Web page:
1. Docket. EPA has established an official public docket for this action under docket ID number OPP-2004-0245. The official public docket consists of the documents specifically referenced in this action, any public comments received, and other information related to this action. Although, a part of the official docket, the public docket does not include Confidential Business Information (CBI) or other information whose disclosure is restricted by statute. The official public docket is the collection of materials that is available for public viewing at the Public Information and Records Integrity Branch (PIRIB), Rm. 119, Crystal Mall #2, 1801 S. Bell St., Arlington, VA. This docket facility is open from 8:30 a.m. to 4 p.m., Monday through Friday, excluding legal holidays. The docket telephone number is (703) 305-5805.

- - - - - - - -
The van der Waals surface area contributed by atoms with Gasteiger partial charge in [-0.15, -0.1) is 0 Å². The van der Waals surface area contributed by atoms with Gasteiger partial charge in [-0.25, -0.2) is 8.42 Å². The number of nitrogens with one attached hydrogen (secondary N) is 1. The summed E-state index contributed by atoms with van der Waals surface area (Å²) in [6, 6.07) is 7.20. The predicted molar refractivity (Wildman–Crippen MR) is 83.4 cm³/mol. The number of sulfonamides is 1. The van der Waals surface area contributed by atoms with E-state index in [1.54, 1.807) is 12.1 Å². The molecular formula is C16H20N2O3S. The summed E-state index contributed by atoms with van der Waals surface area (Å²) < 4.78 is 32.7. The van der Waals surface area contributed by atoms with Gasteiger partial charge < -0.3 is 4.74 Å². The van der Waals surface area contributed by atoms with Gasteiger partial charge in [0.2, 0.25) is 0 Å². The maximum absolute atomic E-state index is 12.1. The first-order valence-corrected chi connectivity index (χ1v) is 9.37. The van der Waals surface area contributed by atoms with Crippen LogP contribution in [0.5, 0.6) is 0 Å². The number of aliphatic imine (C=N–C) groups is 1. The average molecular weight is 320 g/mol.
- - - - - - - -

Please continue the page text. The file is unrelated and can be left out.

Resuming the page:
2. Electronic access. You may access this Federal Register document electronically through the EPA Internet under the “Federal Register” listings at http://www.epa.gov/fedrgstr/.
An electronic version of the public docket is available through EPA's electronic public docket and comment system, EPA Dockets. You may use EPA Dockets at http://www.epa.gov/edocket/ to submit or view public comments, access the index listing of the contents of the official public docket, and to access those documents in the public docket that are available electronically. Although, not all docket materials may be available electronically, you may still access any of the publicly available docket materials through the docket facility identified in Unit I.B.1. Once in the system, select “search,” then key in the appropriate docket ID number.